or Connect
New Posts  All Forums:Forum Nav:

Tell me about ice storms

post #1 of 17
Thread Starter 
We don't get them in Europe (well, not in my experience anyway) but I spotted this news story on www.drudgereport.com today: http://www.kansascity.com/mld/kansascity/2578764.htm
I also saw the excellent movie 'Ice Storm', with Sigourney Weaver and Kevin Kline a few years back.
But what is your experience of this meteorological phenomenon? Where do they take place, and why? Do they take place outside the USA - anyone?
post #2 of 17

I can't get into any meteorological detail behind ice storms, but they basically happen when cold air is trapped at low (ground) elevation with warm air up higher. The precip starts falling as rain, lands on the frozen ground, and voila, ICE STORM.

I have personal experience during the great New England ice storm of 1978(?). I was about 13 years old, living in Connecticut. We were without power for 5 or 6 days. There was 1-2 inches of ice everywhere. Trees falling down left and right. It got to a point where we had to seal off the living room and rely completely on the fireplace for heat and cooking.

My little cousin was with us because his dad was called up by the national guard due to the state of emergency. His wife was in Hospital giving birth. So, there was my five year old cousin, with us in the frozen house, screaming continuously. I'll never forget the site or sound of it.

Outside, it was surreal. You could ice skate on the snowpack. A tree missed our house by 20 feet. Another crushed my neighbor's car. There was NO SCHOOL, so we kids had a blast, aside from my cousin of course.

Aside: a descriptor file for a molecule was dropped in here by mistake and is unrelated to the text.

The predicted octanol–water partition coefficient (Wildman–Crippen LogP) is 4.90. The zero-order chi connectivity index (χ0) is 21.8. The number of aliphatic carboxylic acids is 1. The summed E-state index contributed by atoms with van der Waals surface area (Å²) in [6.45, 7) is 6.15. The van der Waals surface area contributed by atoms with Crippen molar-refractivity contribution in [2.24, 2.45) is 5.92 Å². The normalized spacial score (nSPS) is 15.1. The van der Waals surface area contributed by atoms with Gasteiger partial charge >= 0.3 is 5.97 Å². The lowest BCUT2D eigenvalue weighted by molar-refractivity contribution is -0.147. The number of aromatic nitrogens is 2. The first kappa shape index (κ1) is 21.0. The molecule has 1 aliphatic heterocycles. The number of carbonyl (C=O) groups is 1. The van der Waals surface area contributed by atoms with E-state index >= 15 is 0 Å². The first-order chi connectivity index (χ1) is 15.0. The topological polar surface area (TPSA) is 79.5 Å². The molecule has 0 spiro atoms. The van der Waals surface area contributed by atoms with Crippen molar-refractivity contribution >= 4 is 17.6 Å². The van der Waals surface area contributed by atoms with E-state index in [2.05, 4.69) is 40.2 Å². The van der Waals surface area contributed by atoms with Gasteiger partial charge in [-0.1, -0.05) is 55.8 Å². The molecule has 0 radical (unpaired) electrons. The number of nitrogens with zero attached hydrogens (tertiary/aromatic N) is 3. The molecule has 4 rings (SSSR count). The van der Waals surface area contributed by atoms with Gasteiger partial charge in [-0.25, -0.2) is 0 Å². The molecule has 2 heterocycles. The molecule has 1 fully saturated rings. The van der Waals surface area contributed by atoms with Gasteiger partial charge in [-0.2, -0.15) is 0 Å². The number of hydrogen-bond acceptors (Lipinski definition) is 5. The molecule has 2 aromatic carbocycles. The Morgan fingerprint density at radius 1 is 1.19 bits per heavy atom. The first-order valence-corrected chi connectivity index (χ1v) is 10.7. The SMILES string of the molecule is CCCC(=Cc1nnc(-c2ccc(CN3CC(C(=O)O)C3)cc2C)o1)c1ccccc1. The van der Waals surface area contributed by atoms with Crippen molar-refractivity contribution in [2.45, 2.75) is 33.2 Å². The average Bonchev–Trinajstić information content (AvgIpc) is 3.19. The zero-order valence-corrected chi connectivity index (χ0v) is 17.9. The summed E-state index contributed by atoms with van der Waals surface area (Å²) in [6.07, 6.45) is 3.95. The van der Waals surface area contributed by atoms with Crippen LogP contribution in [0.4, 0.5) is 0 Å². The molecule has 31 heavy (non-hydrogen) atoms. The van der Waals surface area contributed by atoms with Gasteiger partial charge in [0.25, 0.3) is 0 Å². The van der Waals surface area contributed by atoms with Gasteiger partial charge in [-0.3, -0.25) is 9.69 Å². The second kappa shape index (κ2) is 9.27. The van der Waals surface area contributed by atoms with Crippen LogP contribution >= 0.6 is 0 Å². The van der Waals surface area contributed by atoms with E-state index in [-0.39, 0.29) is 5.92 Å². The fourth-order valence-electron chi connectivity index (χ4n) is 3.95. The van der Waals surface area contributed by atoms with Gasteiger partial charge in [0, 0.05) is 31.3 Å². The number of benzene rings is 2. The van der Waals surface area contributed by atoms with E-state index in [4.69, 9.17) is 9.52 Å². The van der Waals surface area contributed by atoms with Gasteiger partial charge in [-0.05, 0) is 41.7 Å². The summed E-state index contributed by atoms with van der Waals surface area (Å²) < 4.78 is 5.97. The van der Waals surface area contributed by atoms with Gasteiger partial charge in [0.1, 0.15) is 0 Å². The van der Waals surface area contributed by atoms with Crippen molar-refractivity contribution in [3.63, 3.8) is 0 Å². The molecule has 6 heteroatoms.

A few years back, another ice storm did big damage in northern New England. Ski areas are still clearing the trees from wooded glades. I do think that the ice storm is predominantly a New England event.
post #3 of 17
Luckily they don't happen that often, I was lucky to experience one in Rochester, NY, it basically shut the city down and the surrounding area for almost a month.

What happens is it rains, but its not cold enough to turn it to snow, as the storm starts it usually starts snowing at first, then warms up a bit causing the snow to turn to rain, and basically freeze on everything it touches.

The storm causes most damage by taking down powerlines and trees. In Rochester's case the storm took down a ton of powerlines leaving the city and outskirts without power for quite sometime. Luckily where I lived we had underground powerlines...

The funny thing about the whole storm, is that when we woke up in the morning, the sun was shining, everything was covered in almost over an inch of ice and it actually looked quite beautiful outside.
post #4 of 17
Growing up in southern Michigan, I remember quite a few in the winters. The rain would freeze on whatever it touched. My family lost a large birch tree in our front yard to one. Actually, the ice storm is one of nature's most beautiful things. When a sunset is very colorful, it lights the entire place up, totally amazing. I remember in high school, when the rollerblade craze was just starting we had an ice storm. We all took our hockey skates out and skated all over downtown areas and snow drifts. The city was one huge skate park!
post #5 of 17
we had a big ice storm a few years back in New England, New York and Quebec- it was quite something (I think 1996/1997??) 3 days straight of ice. Many of the ski areas closed in New England- I rember skiing at Attitash in new Hampshire and as you skiied down, there was loud explosions- pow, pow, pow- real loud- going off all through the forest. It was the sound of large trees snapping in half under the weight of all that ice.
post #6 of 17
When I see an ice storm forcast it puts the fear of god in me. I have a 100% all electric home.